Earl Ofari Hutchinson
“I can’t get tested!” That was my incredulous response when my primary care doctor at a major medical facility in Los Angeles said I couldn’t get a COVID test. I was quickly informed that there were no tests readily available at that time. And those that would be given were only given with a doctor’s recommendation and only to those at the highest medical risk. This wasn’t all. The test, she said, if approved would then have to be ordered. How much time would that take? A shrug.
The instant the COVID-19 crisis hit, the great fear was that African Americans would be last in line, if at all, to get tested. The fear wasn’t unfounded for very good reasons. There’s the ugly history of the stupendous chronic neglect of the health needs of Blacks, especially the Black poor. Countless studies have shown the gaping racial disparities in availability and affordability of medical testing and screening.
There’s the equally well-documented history of the implicit bias of many medical practitioners and doctors toward African American patients. That is their willingness to ignore or downplay the symptoms and treatment of illnesses among African American patients. Blacks have been by far the greatest at risk from every major health threat. The list of these conditions can fill out a medical textbook. There is a direct cause and effect between the astronomical disparities in illness and death from these afflictions and the lack of proper screening and testing availability and affordability.
COVID-19 presented special challenges to poor, Black communities. The first challenge is one that the general public faced. That is when would the tests be available? The message from Trump, medical professionals, and the CDC and just about anyone else with knowledge of tests and the procedures, was confused, mixed, and even contradictory. The bottom line was that there would be a big lag time when the tests would be widely available.
The next challenge was when the tests were available where would they be available. The message on this was mixed, with much uncertainly about the priorities of who would be tested. The press reports that high profile celebs such as Tom Hanks, Idris Alba, NBA and NFL players and coaches, and Congressman Rand Paul, and even convicted rapist Harvey Weinstein got tested with no delay heightened suspicions that there was indeed a pecking order for testing. The rich, famous, and influential seemingly would be at the front of the line in the testing.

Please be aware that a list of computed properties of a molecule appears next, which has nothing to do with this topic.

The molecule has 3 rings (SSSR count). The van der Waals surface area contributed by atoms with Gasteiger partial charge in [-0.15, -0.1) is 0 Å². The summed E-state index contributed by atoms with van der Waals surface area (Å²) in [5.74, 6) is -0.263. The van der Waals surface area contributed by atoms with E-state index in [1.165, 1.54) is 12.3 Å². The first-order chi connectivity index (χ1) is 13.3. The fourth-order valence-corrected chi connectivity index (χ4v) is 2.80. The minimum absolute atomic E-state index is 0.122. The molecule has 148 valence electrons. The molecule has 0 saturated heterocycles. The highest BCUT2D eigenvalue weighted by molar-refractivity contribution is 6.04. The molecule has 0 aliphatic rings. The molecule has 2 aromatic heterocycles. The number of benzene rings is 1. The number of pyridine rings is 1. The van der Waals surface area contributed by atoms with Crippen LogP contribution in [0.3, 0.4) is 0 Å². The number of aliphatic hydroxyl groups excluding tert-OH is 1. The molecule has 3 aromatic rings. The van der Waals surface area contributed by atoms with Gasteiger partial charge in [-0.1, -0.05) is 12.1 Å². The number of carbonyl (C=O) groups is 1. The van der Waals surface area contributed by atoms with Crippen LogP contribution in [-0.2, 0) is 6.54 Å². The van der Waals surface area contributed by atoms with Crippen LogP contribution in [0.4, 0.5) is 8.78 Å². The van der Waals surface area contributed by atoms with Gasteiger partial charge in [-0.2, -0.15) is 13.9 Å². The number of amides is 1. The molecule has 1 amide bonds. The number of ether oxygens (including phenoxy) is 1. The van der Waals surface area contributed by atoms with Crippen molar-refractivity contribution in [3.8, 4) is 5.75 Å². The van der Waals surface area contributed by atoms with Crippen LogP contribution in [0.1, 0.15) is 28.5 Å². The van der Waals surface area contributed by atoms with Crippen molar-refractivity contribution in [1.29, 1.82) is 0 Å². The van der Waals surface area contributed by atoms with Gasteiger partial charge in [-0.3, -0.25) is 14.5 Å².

There was the cost. Trump and Congress seemingly took that concern off the table when the emergency stimulus package to combat the crisis promised that the government would foot the bill to ensure that testing would be free. But even testing at no cost meant little if testing wasn’t readily available and accessible. The initial numbers where testing was available weren’t promising. Vice President Mike Pence with much fanfare noted that a half million had been tested after three weeks. This was barely a blip on the chart. Many public and health officials almost resigned themselves to the fact that testing would be severely limited and that the only recourse for people even if they had the symptoms was to self-quarantine at home during the 1 to 14-day incubation period.
This didn’t address the question of who would get the tests. The great danger in shortchanging testing among the most vulnerable group in the population to illness, Blacks, is that the absence of testing could have disastrous health consequences for the general population. Disease and afflictions can’t be walled off among one group. There is too much interaction across the population lines for that.
Prompt testing of Blacks and lower- income groups that have greater susceptibility because of poverty, poor nutrition, and lack of access to health care facilities and treatment greatly increase the danger to the general population. It also does not allow doctors and medical researchers to collect the data to determine if and whether what types of preventive and public health safeguards can and need to be put in place to prevent further spread of the infection.
Some medical institutions such as John Hopkins recognize the need for accurate information on who is at greatest risk from COVID-19. However, the studies have been done almost exclusively based on gender, age, and to an extent location, but not race. This is a blind spot that desperately begs to be corrected. In the two cities, Los Angeles and New York City, with majority minority populations, residents will only be tested if a doctor recommends testing. What, though, if there is no doctor and or nearby treatment facility to get that doctor’s recommendation for testing?
This is the Catch 22 for most Blacks, including those who do exhibit symptoms and are aged and have chronic medical preconditions that tag them among the most at risk of infection.
As the number of reported COVID cases and the death toll climbs, the pressure will mount for expanded testing to determine who has the infection and its potential health effect on all. The testing will be ramped up. But more tests still won’t answer whether Blacks will be at the front of the line for that testing. That ‘s a question that all have a vital stake in making sure is the case.
Earl Ofari Hutchinson is an author and political analyst. He is the author of What’s Right and Wrong with the Electoral College: (Middle Passage Press) He is an associate editor of New America Media. He is a weekly co-host of the Al Sharpton Show on Radio One. He is the host of the weekly Hutchinson Report on KPFK 90.7 FM Los Angeles and the Pacifica Network